Public opinion, meet wisdom.

Public Opinion is a creature of habit. A long-limbed, colossally influential organism exercising daily reach in all life. She lives, breathes, digests what’s offered before her and as she grows, she grows on you. In the lazy humdrum of the passing days, she is reposed on the couch of heedlessness because apathy is a stupefying disease and her immunity is low. Then at certain magical moments, when the conditions are just right, she unfolds her blinding, blossomed form that embodies the very core of what is perspicacious, potent and wakeful in the world. It is during these moments that she incites revolution - of ideas and thoughts - and lifts us up. And pushes us forward.

She is the oppressor at one morrow and the defender of the oppressed at another. And wherever she rests in this spectrum at any given point, she’s a force to be reckoned with.

In democracy she is the known voice of the people. This is where she, it’s supposed, is the self-evident truth. But even when clamped beneath the claw of tyranny, she is, in the quiet pain, coursing timidly below the surface, betwixt its calloused claws, simmering and gathering herself, waiting for the day to rear her beauteous head. For when she finally speaks, her voice is heard.

Public opinion is the ultimate settler. It holds within its grasp the political, civil and ideological stance of society. As Mark Twain remarked, “Its name is Public Opinion. It is held in reverence. It settles everything. Some think it is the voice of God…” Or is it?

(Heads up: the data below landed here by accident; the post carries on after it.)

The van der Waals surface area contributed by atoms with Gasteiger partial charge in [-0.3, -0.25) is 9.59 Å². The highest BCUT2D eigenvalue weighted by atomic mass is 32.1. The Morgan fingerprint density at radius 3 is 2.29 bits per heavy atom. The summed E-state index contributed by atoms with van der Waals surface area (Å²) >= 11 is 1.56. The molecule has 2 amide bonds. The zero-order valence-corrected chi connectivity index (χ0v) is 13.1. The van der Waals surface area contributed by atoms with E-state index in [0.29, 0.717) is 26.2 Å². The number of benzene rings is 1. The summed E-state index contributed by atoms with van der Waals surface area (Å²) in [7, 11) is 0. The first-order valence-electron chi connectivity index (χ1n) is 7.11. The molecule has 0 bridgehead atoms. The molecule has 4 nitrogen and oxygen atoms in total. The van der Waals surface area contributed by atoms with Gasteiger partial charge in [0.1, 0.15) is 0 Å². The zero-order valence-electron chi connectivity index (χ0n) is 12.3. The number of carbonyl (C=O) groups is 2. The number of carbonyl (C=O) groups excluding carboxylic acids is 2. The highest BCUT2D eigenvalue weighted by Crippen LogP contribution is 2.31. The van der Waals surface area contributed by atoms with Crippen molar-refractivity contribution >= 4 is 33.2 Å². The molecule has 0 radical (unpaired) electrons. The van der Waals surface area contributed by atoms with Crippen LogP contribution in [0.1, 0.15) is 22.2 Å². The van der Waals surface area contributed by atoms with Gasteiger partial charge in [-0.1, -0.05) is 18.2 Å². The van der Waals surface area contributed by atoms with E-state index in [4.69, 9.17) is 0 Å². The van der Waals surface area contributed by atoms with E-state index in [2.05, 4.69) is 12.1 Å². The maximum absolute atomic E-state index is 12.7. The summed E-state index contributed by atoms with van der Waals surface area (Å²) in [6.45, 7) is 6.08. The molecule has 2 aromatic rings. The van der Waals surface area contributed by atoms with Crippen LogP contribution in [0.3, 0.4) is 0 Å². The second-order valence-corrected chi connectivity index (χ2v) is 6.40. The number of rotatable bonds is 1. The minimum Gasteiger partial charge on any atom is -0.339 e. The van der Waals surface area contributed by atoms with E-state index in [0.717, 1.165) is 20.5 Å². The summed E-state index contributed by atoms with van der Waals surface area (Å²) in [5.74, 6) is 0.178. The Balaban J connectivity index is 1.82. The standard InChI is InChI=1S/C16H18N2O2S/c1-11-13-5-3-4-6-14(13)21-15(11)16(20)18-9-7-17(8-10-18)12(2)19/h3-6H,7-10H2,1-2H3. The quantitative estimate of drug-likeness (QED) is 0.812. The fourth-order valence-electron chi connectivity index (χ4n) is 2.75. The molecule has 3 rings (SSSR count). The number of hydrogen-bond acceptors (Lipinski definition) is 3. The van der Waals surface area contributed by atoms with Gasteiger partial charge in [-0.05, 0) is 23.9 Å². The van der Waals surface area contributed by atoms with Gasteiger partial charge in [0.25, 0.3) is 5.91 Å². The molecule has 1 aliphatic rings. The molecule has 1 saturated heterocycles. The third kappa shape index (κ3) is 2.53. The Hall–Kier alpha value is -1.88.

It’s certain that the voice of the people matters a tremendous deal, and it prevails. Problem is, as a marker it is often flawed, hailing a misconception, prejudice or an uninformed conclusion as undeniable truth. And there’s the rub. At such time, this god of Twain is a hollow idol. Rather than an organic philosophy in flux and progress, it is stubborn and impermeable to wise counsel or the potent spark latent in the clash of a different idea. Herein stem all the tragedies of humanity.

She is reposed…

Public opinion’s stronghold on policy, in most current modes of governance and industry, is moulded by the politics of profit, blame and whatever sways votes. It is true that public opinion results in policy, sure, but partisan politics can guilefully and craftily twist public opinion to suit any policy it purports. So the question remains, is public opinion the voice of the people or the voice the people are given?

After all, even in the lands of freedom and justice for all, public opinion is too often conceived, fed and polled by money for money, or power for power. So I must ask: With what form of mallet can we crack this chicken and egg dilemma?

The child-like, open and non-cynical pursuit of truth is, perhaps, life’s weighty task. According to Albert Einstein, “The pursuit of truth and beauty is a sphere of activity in which we are permitted to remain children all our lives.” Following the habits of others, the ideas and beliefs of others, and acting as others, is the easy work of the ungracefully aged, inertia-driven and inspiration-devoid. Is this limitation of the mind not self-inflicted oppression? “There is no greater oppression than to seek after the truth and not be able to find it,” writes Baha’u'llah.